Then the suspense built further. It was almost as if the announcement that the vote would be held was the final horn sending the game into overtime. All the speeches that followed, from senators pro and con, was the back and forth of a sudden death overtime period. The underdogs (the LGBT community) seemed to be dominating play, but it was still possible the favorites (marriage traditionalists, conservative Republicans, etc) could score a quick goal by turning the vote of someone still on the fence.

We waited through (small excerpts, tweeted of) speeches by supporters and detractors, and then the 32nd vote in favor of the message was announced. Our own Senator Grisanti was still reportedly on the fence, but a senator from downstate had gone on record as in favor. If that held, the marriage equality act would pass.

It wasn’t much longer that Mark Grisanti took to the floor. He said he was a Catholic, but he was also a lawyer and senator to all citizens, and he couldn’t, in the end, deny any citizen the rights he enjoys with his wife.

Grisanti said later, he assumed he was committing political suicide by taking that position, and that even his wife had her doubts. But that was all it took for people to start tweeting his praises, even more broadly and enthusiastically than my friend had tweeted “Gerbe, Gerbe, Gerbe” not so long ago.

“I’m campaigning for Grisanti next election,” was a common tweet. There were so many more words of thanks and praise for the senator from Buffalo, who, as it turned out, would be the 33rd vote when only 32 were needed, but somehow he was the one to get all the credit. He was one of four in the Republican majority who sided with the underdogs to get the win, but he was the Nathan Gerbe equivalent, the little guy who shouldn’t have even been in the game, who made the steal, scored the goal, brought home the cup, to the Davids of the world—yes the LGBT community of New York, but in a certain complex way, he brought a special victory to a Buffalo that has been short on victory of any kind since the Bills won the AFL Championship the last two pre-Superbowl years.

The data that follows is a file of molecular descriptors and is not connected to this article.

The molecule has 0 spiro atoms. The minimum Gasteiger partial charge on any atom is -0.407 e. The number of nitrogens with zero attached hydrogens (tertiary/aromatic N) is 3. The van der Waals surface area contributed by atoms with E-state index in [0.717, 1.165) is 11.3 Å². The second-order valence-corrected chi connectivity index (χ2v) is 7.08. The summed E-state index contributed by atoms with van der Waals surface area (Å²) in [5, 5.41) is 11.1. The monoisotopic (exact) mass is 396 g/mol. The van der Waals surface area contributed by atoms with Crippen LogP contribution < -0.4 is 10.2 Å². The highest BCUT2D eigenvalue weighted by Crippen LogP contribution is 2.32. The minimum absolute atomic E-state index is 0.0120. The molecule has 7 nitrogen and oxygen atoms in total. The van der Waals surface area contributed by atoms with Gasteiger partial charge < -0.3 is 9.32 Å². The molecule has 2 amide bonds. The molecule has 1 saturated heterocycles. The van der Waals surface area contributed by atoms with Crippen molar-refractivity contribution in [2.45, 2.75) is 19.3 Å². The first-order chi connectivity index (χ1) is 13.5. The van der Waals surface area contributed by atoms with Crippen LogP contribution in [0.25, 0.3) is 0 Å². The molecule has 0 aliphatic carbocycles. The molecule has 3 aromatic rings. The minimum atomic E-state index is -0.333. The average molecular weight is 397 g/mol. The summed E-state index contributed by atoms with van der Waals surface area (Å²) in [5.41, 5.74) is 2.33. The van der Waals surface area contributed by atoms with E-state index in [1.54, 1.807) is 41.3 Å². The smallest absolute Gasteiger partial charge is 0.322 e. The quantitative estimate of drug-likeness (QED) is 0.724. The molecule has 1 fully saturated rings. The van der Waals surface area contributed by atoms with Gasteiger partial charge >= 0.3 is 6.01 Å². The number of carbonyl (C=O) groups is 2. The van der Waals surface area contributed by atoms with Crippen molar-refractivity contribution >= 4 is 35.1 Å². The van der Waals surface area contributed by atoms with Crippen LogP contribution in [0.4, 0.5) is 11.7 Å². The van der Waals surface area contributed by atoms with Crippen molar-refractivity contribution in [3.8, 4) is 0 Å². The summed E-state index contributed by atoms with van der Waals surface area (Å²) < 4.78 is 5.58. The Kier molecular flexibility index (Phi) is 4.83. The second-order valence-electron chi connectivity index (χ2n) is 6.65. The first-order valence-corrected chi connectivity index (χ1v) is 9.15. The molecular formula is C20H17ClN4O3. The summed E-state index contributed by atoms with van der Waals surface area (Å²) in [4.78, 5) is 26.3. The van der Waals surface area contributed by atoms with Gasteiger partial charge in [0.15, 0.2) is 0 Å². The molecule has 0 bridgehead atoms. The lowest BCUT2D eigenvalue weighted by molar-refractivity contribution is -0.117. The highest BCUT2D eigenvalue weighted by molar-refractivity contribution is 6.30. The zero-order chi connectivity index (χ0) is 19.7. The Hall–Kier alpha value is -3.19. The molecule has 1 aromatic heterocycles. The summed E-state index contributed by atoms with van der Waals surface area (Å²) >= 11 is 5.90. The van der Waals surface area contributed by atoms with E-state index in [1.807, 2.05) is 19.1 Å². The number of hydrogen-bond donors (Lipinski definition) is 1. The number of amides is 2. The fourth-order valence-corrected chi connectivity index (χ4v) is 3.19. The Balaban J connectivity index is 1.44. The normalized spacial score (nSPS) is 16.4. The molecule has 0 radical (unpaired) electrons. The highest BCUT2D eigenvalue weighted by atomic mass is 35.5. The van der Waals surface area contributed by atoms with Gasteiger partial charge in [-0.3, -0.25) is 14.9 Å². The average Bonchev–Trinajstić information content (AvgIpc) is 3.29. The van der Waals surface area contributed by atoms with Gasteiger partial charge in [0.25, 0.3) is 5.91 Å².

There was a victory party on Twitter which I continued to follow and report, to those now having an actual real time celebration in my lesbian neighbor’s back yard. “We’re planning a wedding, will you come?” one of them asked. There was singing, high-fiving, and imbibing of a variety of substances that I personally do not choose to swallow or inhale.

I couldn’t help but notice a tweet from someone I have known to be quite a sports fanatic. “Gay marriage is so much more important than the new Bills uniform!” He tweeted. He is also straight, by the way. And most of my tweeps are straight. A majority of them are probably under 40, many even under 30, and that is significant. They are fanatical, passionate Buffalo sports fans, Buffalo fans period. But they are also fans of the underdog, of justice, of equality—and have their priorities in the right place.

Riding to victory on my senator’s back, I think I may have just lived through the biggest victory of any kind to come to Buffalo in my lifetime and it feels really good. I have a feeling it feels at least a tiny bit better than even a Stanley Cup would feel, though I’m hoping to have the opportunity to compare those feelings sooner rather than later.

John Wingspread Howell is a novelist, freelance writer (about sports and life) and entrepreneur originally from and now back home again in Buffalo, New York.  http://johnwingspreadhowell.com